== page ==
KISS guitarist/vocalist Paul Stanley recently spoke to Pennsylvania's TimesLeader.com about the group's decision to carry on without original members, guitarist Ace Frehley and drummer Peter Criss.
"Interestingly, the only people that seem to want to know why you've come back are the people that wish you wouldn't," Stanley said with a chuckle. "It's been an amazing response, and the turnouts have been incredible. I couldn't have wished for anything this good. Not only big crowds, but huge, boisterous approval of the show. The only thing louder than the band is the audience."
According to Stanley, keeping the re-formed original line-up together for just five years was challenging.
"I don't think a lot of people know the half of it," he said. "It was very difficult. Ace and Peter ... sometimes the problems that are there from the beginning don't really go away. They may recede into the background, and then they rear their ugly head again.
"Ultimately, the most important thing has always been KISS, and KISS is a tradition, a legend and something that the public wants on no uncertain terms," he said. "The band has never been better. ... The set that we're playing and the flexibility we have now is amazing, and the crowd response — and I mean, to the die-hards — is fanatically positive. People are coming over after the show and saying 'This is by far the best I've ever seen the band and by far the best show I've ever seen.'"
With regards to the band's decision to give new members a new costume and new makeup character in the early '80s after Frehley and Criss first left the group, Stanley said, "The fact is that those original notions — ours or anyone else's — were a mistake. We spent 30 years building KISS into the icon that those images are. You could take a picture of KISS arguably anywhere in the world, and people would know that it is in fact KISS, but they wouldn't necessarily be able to name all of the members. That's the point. To dilute what KISS has built with a lot of hard work — and not always from the same people, mind you — by having to come up with 'giraffe-boy' or 'ant-man' is ridiculous. It ultimately compromises the fan, and the fan — and I mean the vast, vast majority of fans — want KISS and want KISS as those four iconic images."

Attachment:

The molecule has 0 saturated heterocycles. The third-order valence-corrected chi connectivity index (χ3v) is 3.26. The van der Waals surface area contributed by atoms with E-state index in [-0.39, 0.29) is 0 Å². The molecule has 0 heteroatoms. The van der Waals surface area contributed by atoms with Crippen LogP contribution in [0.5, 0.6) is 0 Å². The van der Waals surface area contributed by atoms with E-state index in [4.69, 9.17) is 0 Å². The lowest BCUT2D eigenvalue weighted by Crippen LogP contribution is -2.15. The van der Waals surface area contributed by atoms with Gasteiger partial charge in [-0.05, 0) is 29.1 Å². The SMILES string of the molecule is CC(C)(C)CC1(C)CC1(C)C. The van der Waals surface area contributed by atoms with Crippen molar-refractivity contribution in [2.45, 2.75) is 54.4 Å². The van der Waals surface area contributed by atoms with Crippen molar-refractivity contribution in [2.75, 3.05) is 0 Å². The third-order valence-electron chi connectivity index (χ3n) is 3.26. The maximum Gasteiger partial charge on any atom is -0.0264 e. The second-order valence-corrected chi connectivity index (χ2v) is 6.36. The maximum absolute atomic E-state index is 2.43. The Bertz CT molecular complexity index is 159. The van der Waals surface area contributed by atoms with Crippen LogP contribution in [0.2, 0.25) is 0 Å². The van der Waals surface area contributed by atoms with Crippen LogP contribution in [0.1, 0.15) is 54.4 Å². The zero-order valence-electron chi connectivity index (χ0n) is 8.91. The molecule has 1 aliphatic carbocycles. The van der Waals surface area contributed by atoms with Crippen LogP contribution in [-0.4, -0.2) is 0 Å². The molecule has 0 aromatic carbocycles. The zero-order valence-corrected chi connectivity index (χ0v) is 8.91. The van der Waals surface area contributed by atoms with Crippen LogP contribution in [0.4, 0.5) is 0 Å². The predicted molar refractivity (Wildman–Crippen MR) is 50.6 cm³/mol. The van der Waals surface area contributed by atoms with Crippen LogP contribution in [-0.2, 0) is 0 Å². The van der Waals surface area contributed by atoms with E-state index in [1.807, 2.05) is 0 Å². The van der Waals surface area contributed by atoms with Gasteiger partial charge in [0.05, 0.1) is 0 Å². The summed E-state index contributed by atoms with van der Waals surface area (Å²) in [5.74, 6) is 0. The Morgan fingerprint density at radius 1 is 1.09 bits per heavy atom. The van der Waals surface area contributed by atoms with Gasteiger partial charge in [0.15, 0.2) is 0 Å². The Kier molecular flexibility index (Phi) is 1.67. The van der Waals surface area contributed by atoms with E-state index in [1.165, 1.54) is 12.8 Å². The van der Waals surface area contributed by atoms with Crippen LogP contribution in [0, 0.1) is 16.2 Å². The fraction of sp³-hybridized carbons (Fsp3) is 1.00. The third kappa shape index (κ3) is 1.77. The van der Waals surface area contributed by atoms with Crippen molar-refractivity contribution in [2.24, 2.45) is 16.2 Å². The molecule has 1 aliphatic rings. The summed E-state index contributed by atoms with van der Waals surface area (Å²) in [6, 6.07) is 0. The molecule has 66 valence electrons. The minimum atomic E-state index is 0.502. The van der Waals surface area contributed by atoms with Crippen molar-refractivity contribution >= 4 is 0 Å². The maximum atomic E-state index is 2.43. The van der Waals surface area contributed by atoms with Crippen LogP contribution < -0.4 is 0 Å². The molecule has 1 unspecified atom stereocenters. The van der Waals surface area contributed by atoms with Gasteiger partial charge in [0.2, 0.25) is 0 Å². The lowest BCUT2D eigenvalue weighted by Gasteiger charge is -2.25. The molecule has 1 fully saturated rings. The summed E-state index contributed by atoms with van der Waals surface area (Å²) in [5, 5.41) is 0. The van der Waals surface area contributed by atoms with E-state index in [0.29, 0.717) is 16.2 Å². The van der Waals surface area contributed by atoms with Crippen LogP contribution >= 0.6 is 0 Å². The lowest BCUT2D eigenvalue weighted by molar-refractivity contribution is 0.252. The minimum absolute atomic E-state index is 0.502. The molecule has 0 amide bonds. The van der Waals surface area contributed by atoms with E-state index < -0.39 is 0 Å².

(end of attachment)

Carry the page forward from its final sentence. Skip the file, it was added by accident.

Though Stanley chose not to comment on the musical abilities of Frehley and Criss, he did say playing with the new band has been liberating.
"I would rather talk about all of the positives over the years and let the live band, and everything that we are and everything that encompasses us, speak for itself," he said. "'We virtually became prisoners of our own set list, and that was also because of some of the internal problems. To now be able to celebrate all that we are and all that we've accomplished is glorious, and it's what we should be doing."
When asked about his upcoming solo album, Stanley said that he plans to unveil it early next year but wouldn't reveal any details.
"Talk is cheap, and the last thing I want to do is sell sizzle," he said. "I'm more about selling steak. It's very easy to razzle-dazzle people with a tap dance and all kinds of stuff, and then afterwards they kind of wonder what they actually got. I'm spending time making sure it's a great album with great songs, and I'll let it speak for itself."